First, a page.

Hadassah University Medical Center researchers recently found that the Body Mass Index (BMI) of children who were given additional physical education classes at school is considerably lower than for those who did not have the benefit of this extra exercise.
“In the past, children would come home from school, toss their backpacks aside, and run out to play,” says Prof. Michael Wilschanski, head of the research team and Director of Hadassah’s Pediatric Gastroenterology Unit. “Nowadays,” he notes, “children come home and sit in front of the computer or television, hardly exercising at all. Therefore, it’s not surprising that the rate of child and adult obesity has strongly increased in the past few years. Today 10 percent of all children are overweight.”
Conducted in two Jerusalem schools, the two-year study involved 82 children, aged 9 to 11 from similar socioeconomic backgrounds. The control group attended two, 45-minute physical education classes a week as usual. The test group had twice as many physical education classes, bolstered by a curriculum that focused primarily on aerobic exercise. In addition, the children in the test group and their parents participated in nutrition classes.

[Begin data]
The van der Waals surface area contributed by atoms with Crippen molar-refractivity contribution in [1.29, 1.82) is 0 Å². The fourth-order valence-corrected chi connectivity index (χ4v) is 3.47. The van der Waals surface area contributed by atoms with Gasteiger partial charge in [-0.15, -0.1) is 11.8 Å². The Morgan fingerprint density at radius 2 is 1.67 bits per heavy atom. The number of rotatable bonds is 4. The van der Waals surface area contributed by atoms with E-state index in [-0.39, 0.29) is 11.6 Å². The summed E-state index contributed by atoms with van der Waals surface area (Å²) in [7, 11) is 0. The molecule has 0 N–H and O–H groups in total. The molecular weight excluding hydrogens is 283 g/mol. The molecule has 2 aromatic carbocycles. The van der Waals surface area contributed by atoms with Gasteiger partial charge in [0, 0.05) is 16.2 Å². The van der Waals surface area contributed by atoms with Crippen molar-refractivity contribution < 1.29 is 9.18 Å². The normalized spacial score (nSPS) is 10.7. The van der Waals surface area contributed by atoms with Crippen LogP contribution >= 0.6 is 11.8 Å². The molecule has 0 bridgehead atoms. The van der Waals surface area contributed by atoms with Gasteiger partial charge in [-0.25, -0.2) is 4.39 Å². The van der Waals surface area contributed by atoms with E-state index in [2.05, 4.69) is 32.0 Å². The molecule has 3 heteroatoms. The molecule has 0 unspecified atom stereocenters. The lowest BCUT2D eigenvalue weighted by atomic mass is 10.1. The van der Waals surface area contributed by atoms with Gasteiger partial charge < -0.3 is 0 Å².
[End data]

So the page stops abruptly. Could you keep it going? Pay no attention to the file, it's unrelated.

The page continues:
Two years later, the BMI of the boys in the test group was 2.5 times less than that of the boys in the control group. Although the researchers note that “there was no significant change in the BMI among the girls,” they conclude that “hormonal effects and compliance at this age may be responsible for the sex differences in this study.”
Prof. Wilschanki notes, “it is important to incorporate more physical activity in the school program. It’s as important as math, English, and computers.”
The research findings were published in the March 23, 2011 on-line issue of European Journal of Clinical Nutrition.